On 5 December 2019, ASIC released its latest report, ASIC Report 641 An inside look at mining and exploration initial public offerings (Report 641), which was the product of its detailed review of a large number of small mining IPOs occurring between 1 October 2016 and 30 September 2018. Report 641 identified some common IPO practices of concern in the microcap mining industry – with lessons for IPOs more broadly – including around the importance of managing potential conflicts of interests, taking care with the promotional materials used in IPOs and some guidance more generally about the activities undertaken during the IPO period.

While Report 641 focuses on prospective issuers and corporate advisers involved in IPOs of small companies in the mining exploration space, ASIC has publicly stated that the concerns raised in the report and the improved practices needed to address them are relevant to all prospective issuers, directors and lead managers involved in IPOs undertaken in Australia.

The following key points and “better practices” recommendations provided by ASIC in Report 641 are therefore a timely reminder for equity market participants as we close out 2019 and head into the new year:

1. Alignment of promotional materials to prospectus disclosure

Companies must ensure that any non-deal roadshow or management presentations and other promotional documents distributed to potential investors do not provide an unbalanced view of the proposed investment or contain misleading statements or information that is not consistent with prospectus disclosure. Management and investor presentations should not be used to make statements that could not be made in a prospectus. This applies equally to Bloomberg emails and other promotional materials utilised as part of an IPO. It is recommended that any such promotional materials be reviewed by the company’s legal advisers before distribution. Directors should ensure that they have clear oversight of the final version of the promotional materials.

2. Lead manager liability for promotional materials

Notwithstanding the company’s primary responsibility for preparing promotional materials, lead managers must bear in mind that they may be liable for any contravention of the fundraising provisions or advertising restrictions in the Corporations Act in relation to their distribution of IPO promotional materials (as well as any deemed liability for the prospectus arising from a role as an underwriter).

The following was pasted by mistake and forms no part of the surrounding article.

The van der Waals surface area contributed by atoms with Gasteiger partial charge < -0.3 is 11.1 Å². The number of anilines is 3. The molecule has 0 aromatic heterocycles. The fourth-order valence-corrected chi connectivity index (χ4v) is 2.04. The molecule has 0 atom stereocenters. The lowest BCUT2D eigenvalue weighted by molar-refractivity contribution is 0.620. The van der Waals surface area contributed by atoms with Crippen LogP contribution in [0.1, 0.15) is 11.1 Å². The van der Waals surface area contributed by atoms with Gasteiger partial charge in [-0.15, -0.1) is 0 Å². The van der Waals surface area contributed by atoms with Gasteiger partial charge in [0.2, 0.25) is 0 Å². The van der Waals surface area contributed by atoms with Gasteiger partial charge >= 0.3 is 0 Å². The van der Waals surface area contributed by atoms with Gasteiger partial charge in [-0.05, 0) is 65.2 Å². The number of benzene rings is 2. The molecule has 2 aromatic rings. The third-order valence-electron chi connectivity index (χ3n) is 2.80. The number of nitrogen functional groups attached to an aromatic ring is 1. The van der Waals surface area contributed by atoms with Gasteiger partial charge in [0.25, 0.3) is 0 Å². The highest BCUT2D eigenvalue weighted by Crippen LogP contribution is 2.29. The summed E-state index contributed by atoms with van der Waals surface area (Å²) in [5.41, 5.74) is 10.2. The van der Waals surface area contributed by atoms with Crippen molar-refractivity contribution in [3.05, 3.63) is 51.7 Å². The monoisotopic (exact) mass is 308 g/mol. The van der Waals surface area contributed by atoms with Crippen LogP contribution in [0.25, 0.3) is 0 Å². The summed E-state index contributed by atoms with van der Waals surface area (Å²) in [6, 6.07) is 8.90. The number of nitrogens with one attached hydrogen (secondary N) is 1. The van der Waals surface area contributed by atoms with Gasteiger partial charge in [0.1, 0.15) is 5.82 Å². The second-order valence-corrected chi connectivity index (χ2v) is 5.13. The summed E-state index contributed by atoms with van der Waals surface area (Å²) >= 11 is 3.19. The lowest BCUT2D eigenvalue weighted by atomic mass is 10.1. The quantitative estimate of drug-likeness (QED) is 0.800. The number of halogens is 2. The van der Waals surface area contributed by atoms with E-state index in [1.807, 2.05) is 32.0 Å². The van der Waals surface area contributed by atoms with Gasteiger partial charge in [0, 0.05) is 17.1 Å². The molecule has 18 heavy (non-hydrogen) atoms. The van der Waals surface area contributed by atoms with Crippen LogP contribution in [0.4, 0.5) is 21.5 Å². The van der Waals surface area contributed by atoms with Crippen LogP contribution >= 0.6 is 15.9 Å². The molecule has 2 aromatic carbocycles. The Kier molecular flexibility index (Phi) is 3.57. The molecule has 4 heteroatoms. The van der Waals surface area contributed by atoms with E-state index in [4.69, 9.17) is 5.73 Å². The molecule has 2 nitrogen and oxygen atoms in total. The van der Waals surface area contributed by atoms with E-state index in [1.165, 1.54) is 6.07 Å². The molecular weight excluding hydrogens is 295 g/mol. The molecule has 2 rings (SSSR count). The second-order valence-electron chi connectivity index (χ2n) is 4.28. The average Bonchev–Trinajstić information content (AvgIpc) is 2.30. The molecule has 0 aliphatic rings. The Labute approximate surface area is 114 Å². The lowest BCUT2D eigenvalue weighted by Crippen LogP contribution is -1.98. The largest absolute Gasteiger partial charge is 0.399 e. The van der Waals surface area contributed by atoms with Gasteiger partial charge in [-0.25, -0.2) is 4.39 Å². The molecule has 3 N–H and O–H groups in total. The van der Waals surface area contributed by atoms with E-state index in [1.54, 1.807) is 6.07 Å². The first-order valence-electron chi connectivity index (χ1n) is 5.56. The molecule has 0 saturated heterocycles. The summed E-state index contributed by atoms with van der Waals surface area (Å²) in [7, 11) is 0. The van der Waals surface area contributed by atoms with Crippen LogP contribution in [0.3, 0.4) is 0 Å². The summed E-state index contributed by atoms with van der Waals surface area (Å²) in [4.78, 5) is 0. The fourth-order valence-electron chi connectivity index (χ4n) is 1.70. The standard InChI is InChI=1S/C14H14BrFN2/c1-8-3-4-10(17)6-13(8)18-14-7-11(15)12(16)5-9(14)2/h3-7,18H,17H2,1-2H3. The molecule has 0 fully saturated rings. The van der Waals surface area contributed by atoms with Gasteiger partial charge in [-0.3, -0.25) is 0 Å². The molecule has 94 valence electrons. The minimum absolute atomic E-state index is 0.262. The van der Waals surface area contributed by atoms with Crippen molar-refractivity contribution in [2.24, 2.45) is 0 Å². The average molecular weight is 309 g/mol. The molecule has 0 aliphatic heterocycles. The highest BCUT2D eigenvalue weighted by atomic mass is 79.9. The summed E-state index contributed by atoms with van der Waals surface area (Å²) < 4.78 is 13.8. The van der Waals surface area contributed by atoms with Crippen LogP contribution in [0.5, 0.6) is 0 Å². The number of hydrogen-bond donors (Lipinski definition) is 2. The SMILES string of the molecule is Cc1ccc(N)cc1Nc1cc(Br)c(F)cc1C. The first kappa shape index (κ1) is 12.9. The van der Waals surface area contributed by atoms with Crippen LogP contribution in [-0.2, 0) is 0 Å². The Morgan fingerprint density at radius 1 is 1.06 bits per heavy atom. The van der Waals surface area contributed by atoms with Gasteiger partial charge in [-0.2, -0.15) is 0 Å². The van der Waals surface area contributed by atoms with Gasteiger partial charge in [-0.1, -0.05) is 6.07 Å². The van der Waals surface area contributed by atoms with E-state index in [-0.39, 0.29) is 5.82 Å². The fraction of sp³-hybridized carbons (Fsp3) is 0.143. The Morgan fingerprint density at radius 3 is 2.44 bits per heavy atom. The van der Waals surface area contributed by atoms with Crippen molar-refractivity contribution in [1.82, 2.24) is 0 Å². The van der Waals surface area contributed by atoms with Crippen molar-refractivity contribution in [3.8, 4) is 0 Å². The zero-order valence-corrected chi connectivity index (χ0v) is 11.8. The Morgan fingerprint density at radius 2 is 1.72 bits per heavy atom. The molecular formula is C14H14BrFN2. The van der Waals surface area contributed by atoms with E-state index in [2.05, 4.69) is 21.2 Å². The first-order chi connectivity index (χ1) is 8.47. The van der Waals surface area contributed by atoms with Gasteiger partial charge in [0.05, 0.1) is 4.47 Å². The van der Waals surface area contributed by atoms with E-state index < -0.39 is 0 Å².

3. IPO promotional activities

Directors of companies and lead managers should be wary of engaging in public promotional activities in connection with the IPO once allocations of securities have already been finalised. ASIC is particularly concerned about promotional activities targeted to promote trading on secondary markets (ie. to generate positive news flow for positive short-term share performance) rather than to promote the IPO to prospective IPO investors.

4. Seeking to influence investor behaviour post-IPO

Lead managers should exercise caution when communicating with investors and shareholders regarding their allocations and trading intentions post-listing. In the context of micro-cap mining IPOs, ASIC has identified examples of problematic conduct by lead managers, including closely monitoring and questioning investors selling securities shortly after listing, specifying to brokers and advisers of AFS licensees daily volumes that may be traded, and communicating expectations that shareholders receiving allocations continue to hold securities after listing.

5. Lead Manager mandates

Lead manager mandates should clearly identify the obligations and responsibilities of the lead manager and disclose any actual, potential or perceived conflicts of interest and how these conflicts of interests will be managed.

6. Conflict management

Lead managers should implement robust conflict management processes and procedures in relation to their roles as lead manager, company adviser, investor adviser and shareholder. There should also be clear and prominent prospectus disclosure regarding the total aggregate benefits payable to the lead managers (including any contingent remuneration or trailing fees) and the services the lead managers will be providing to the issuer.

7. Allocation of pre-IPO funding

Where a company undertakes pre-IPO fundraising, any pre-IPO capital with an incentive element should be clearly disclosed in the prospectus. This includes any preferential allocation of pre-IPO capital or any substantial discount in pricing between the pre-IPO funding capital and IPO offered to directors of the issuer, lead managers or other promoters.

8. Use of funds prospectus disclosure

In the context of micro-cap mining IPOs, ASIC expressed concern regarding significant departures in the actual expenditure of listed entities from prospectus use of funds disclosure. Such companies (which commonly includes technology companies) should be more precise in defining how IPO proceeds will be used and ensure that there are underlying expenditure plans to support this disclosure.